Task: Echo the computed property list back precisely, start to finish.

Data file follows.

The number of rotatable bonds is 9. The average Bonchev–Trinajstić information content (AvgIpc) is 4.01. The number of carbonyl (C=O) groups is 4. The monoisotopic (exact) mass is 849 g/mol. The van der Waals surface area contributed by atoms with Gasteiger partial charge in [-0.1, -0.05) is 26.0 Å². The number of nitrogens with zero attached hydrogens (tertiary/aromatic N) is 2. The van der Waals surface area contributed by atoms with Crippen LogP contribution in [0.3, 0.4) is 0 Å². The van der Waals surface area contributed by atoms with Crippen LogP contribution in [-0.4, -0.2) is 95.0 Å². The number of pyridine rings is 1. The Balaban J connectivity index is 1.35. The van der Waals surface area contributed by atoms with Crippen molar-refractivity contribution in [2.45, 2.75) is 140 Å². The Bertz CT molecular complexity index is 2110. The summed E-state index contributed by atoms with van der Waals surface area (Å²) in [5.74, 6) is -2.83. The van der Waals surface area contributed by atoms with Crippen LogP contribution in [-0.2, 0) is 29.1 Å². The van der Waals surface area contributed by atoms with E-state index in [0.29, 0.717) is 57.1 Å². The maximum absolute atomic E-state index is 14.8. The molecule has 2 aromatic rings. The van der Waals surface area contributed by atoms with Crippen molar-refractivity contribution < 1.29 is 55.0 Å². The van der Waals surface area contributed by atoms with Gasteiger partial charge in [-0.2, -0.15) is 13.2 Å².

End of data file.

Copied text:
The number of rotatable bonds is 9. The average Bonchev–Trinajstić information content (AvgIpc) is 4.01. The number of carbonyl (C=O) groups is 4. The monoisotopic (exact) mass is 849 g/mol. The van der Waals surface area contributed by atoms with Gasteiger partial charge in [-0.1, -0.05) is 26.0 Å². The number of nitrogens with zero attached hydrogens (tertiary/aromatic N) is 2. The van der Waals surface area contributed by atoms with Crippen LogP contribution in [0.3, 0.4) is 0 Å². The van der Waals surface area contributed by atoms with Crippen LogP contribution in [-0.4, -0.2) is 95.0 Å². The number of pyridine rings is 1. The Balaban J connectivity index is 1.35. The van der Waals surface area contributed by atoms with Crippen molar-refractivity contribution in [2.45, 2.75) is 140 Å². The Bertz CT molecular complexity index is 2110. The summed E-state index contributed by atoms with van der Waals surface area (Å²) in [5.74, 6) is -2.83. The van der Waals surface area contributed by atoms with Crippen LogP contribution in [-0.2, 0) is 29.1 Å². The van der Waals surface area contributed by atoms with E-state index in [0.29, 0.717) is 57.1 Å². The maximum absolute atomic E-state index is 14.8. The molecule has 2 aromatic rings. The van der Waals surface area contributed by atoms with Crippen molar-refractivity contribution < 1.29 is 55.0 Å². The van der Waals surface area contributed by atoms with Gasteiger partial charge in [-0.2, -0.15) is 13.2 Å².